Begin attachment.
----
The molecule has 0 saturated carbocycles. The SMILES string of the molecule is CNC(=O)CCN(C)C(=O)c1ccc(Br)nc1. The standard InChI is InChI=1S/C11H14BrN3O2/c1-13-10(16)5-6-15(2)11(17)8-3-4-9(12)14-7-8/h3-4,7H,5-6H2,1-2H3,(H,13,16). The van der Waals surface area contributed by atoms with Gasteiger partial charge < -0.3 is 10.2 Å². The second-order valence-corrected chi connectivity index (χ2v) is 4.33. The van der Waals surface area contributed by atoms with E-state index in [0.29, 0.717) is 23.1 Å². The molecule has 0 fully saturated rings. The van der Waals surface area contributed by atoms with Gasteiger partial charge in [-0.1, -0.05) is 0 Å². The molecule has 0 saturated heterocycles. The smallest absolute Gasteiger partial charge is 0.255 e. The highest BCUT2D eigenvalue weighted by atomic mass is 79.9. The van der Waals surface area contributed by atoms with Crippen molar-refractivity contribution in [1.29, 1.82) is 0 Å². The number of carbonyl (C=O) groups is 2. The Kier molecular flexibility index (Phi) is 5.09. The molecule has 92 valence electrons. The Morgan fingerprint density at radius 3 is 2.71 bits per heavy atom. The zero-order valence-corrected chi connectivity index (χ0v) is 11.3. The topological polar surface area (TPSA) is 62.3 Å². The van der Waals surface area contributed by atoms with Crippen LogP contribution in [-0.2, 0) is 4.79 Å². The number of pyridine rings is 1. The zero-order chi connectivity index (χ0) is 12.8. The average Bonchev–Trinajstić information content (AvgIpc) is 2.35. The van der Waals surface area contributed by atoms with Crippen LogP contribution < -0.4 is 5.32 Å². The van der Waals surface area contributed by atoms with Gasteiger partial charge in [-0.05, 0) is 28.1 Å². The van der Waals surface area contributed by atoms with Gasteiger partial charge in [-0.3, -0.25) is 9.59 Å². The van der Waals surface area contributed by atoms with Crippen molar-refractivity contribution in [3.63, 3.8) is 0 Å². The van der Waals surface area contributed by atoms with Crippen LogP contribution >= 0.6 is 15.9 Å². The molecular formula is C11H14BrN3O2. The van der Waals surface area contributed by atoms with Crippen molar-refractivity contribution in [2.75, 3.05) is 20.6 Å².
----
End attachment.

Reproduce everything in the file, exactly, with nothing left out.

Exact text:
The molecule has 0 saturated carbocycles. The SMILES string of the molecule is CNC(=O)CCN(C)C(=O)c1ccc(Br)nc1. The standard InChI is InChI=1S/C11H14BrN3O2/c1-13-10(16)5-6-15(2)11(17)8-3-4-9(12)14-7-8/h3-4,7H,5-6H2,1-2H3,(H,13,16). The van der Waals surface area contributed by atoms with Gasteiger partial charge < -0.3 is 10.2 Å². The second-order valence-corrected chi connectivity index (χ2v) is 4.33. The van der Waals surface area contributed by atoms with E-state index in [0.29, 0.717) is 23.1 Å². The molecule has 0 fully saturated rings. The van der Waals surface area contributed by atoms with Gasteiger partial charge in [-0.1, -0.05) is 0 Å². The molecule has 0 saturated heterocycles. The smallest absolute Gasteiger partial charge is 0.255 e. The highest BCUT2D eigenvalue weighted by atomic mass is 79.9. The van der Waals surface area contributed by atoms with Crippen molar-refractivity contribution in [1.29, 1.82) is 0 Å². The number of carbonyl (C=O) groups is 2. The Kier molecular flexibility index (Phi) is 5.09. The molecule has 92 valence electrons. The Morgan fingerprint density at radius 3 is 2.71 bits per heavy atom. The zero-order valence-corrected chi connectivity index (χ0v) is 11.3. The topological polar surface area (TPSA) is 62.3 Å². The van der Waals surface area contributed by atoms with Crippen LogP contribution in [-0.2, 0) is 4.79 Å². The number of pyridine rings is 1. The zero-order chi connectivity index (χ0) is 12.8. The average Bonchev–Trinajstić information content (AvgIpc) is 2.35. The van der Waals surface area contributed by atoms with Crippen LogP contribution < -0.4 is 5.32 Å². The van der Waals surface area contributed by atoms with Gasteiger partial charge in [-0.05, 0) is 28.1 Å². The van der Waals surface area contributed by atoms with Gasteiger partial charge in [-0.3, -0.25) is 9.59 Å². The van der Waals surface area contributed by atoms with Crippen molar-refractivity contribution in [3.63, 3.8) is 0 Å². The van der Waals surface area contributed by atoms with Crippen LogP contribution >= 0.6 is 15.9 Å². The molecular formula is C11H14BrN3O2. The van der Waals surface area contributed by atoms with Crippen molar-refractivity contribution in [2.75, 3.05) is 20.6 Å².